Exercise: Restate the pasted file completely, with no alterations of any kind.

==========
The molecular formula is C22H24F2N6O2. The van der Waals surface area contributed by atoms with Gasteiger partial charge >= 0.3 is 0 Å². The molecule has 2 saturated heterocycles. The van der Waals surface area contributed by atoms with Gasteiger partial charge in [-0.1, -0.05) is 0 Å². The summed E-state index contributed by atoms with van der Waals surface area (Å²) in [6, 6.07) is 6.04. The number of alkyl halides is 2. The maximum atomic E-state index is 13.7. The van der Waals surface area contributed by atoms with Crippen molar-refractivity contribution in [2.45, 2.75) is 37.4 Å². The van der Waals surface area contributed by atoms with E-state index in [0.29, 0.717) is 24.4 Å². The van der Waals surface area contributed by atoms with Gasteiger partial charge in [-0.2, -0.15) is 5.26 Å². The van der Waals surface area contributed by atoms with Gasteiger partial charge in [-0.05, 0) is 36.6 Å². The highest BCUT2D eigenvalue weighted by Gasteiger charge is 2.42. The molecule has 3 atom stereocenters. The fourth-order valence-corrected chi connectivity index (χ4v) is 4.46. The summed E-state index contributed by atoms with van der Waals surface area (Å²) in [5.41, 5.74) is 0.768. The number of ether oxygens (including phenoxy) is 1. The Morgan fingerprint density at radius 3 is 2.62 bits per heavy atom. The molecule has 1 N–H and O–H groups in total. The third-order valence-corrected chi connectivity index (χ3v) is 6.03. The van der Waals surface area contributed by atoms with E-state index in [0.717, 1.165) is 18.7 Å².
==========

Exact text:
The molecular formula is C22H24F2N6O2. The van der Waals surface area contributed by atoms with Gasteiger partial charge >= 0.3 is 0 Å². The molecule has 2 saturated heterocycles. The van der Waals surface area contributed by atoms with Gasteiger partial charge in [-0.1, -0.05) is 0 Å². The summed E-state index contributed by atoms with van der Waals surface area (Å²) in [6, 6.07) is 6.04. The number of alkyl halides is 2. The maximum atomic E-state index is 13.7. The van der Waals surface area contributed by atoms with Crippen molar-refractivity contribution in [2.45, 2.75) is 37.4 Å². The van der Waals surface area contributed by atoms with E-state index in [0.29, 0.717) is 24.4 Å². The van der Waals surface area contributed by atoms with Gasteiger partial charge in [-0.2, -0.15) is 5.26 Å². The van der Waals surface area contributed by atoms with Gasteiger partial charge in [-0.05, 0) is 36.6 Å². The highest BCUT2D eigenvalue weighted by Gasteiger charge is 2.42. The molecule has 3 atom stereocenters. The fourth-order valence-corrected chi connectivity index (χ4v) is 4.46. The summed E-state index contributed by atoms with van der Waals surface area (Å²) in [5.41, 5.74) is 0.768. The number of ether oxygens (including phenoxy) is 1. The Morgan fingerprint density at radius 3 is 2.62 bits per heavy atom. The molecule has 1 N–H and O–H groups in total. The third-order valence-corrected chi connectivity index (χ3v) is 6.03. The van der Waals surface area contributed by atoms with E-state index in [0.717, 1.165) is 18.7 Å².